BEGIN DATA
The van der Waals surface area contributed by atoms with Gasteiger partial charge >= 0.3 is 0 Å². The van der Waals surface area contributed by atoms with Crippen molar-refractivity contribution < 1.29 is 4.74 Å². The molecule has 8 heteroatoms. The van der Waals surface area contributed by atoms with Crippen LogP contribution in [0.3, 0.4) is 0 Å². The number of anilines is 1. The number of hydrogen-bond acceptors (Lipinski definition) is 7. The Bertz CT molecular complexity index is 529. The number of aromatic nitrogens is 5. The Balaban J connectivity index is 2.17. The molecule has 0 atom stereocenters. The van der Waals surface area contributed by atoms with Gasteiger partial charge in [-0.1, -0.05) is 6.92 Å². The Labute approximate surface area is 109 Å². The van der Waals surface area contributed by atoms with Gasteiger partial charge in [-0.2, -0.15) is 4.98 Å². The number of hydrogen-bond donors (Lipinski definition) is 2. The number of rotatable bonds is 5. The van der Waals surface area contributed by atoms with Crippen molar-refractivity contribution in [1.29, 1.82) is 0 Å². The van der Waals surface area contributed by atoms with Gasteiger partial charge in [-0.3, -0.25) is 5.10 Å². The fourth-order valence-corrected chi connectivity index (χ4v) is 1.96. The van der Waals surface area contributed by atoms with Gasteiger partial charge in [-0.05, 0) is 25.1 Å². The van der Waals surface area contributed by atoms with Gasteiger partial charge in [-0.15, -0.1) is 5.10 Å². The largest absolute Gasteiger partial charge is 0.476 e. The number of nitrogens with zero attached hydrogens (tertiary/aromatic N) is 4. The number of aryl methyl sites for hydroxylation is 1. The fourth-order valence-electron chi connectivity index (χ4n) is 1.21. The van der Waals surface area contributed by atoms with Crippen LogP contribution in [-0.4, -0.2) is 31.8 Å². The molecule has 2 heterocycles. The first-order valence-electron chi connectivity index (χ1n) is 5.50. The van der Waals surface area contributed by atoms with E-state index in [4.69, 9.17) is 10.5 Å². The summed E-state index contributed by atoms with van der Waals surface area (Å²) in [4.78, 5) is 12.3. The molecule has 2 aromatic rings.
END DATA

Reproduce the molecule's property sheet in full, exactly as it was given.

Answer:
The van der Waals surface area contributed by atoms with Gasteiger partial charge >= 0.3 is 0 Å². The van der Waals surface area contributed by atoms with Crippen molar-refractivity contribution < 1.29 is 4.74 Å². The molecule has 8 heteroatoms. The van der Waals surface area contributed by atoms with Crippen LogP contribution in [0.3, 0.4) is 0 Å². The number of anilines is 1. The number of hydrogen-bond acceptors (Lipinski definition) is 7. The Bertz CT molecular complexity index is 529. The number of aromatic nitrogens is 5. The Balaban J connectivity index is 2.17. The molecule has 0 atom stereocenters. The van der Waals surface area contributed by atoms with Gasteiger partial charge in [-0.1, -0.05) is 6.92 Å². The Labute approximate surface area is 109 Å². The van der Waals surface area contributed by atoms with Gasteiger partial charge in [-0.2, -0.15) is 4.98 Å². The number of hydrogen-bond donors (Lipinski definition) is 2. The number of rotatable bonds is 5. The van der Waals surface area contributed by atoms with Crippen molar-refractivity contribution in [1.29, 1.82) is 0 Å². The van der Waals surface area contributed by atoms with Gasteiger partial charge in [-0.3, -0.25) is 5.10 Å². The fourth-order valence-corrected chi connectivity index (χ4v) is 1.96. The van der Waals surface area contributed by atoms with Gasteiger partial charge in [-0.05, 0) is 25.1 Å². The van der Waals surface area contributed by atoms with Gasteiger partial charge in [-0.15, -0.1) is 5.10 Å². The largest absolute Gasteiger partial charge is 0.476 e. The number of nitrogens with zero attached hydrogens (tertiary/aromatic N) is 4. The number of aryl methyl sites for hydroxylation is 1. The fourth-order valence-electron chi connectivity index (χ4n) is 1.21. The van der Waals surface area contributed by atoms with Crippen LogP contribution in [-0.4, -0.2) is 31.8 Å². The molecule has 2 heterocycles. The first-order valence-electron chi connectivity index (χ1n) is 5.50. The van der Waals surface area contributed by atoms with E-state index in [4.69, 9.17) is 10.5 Å². The summed E-state index contributed by atoms with van der Waals surface area (Å²) in [4.78, 5) is 12.3. The molecule has 2 aromatic rings.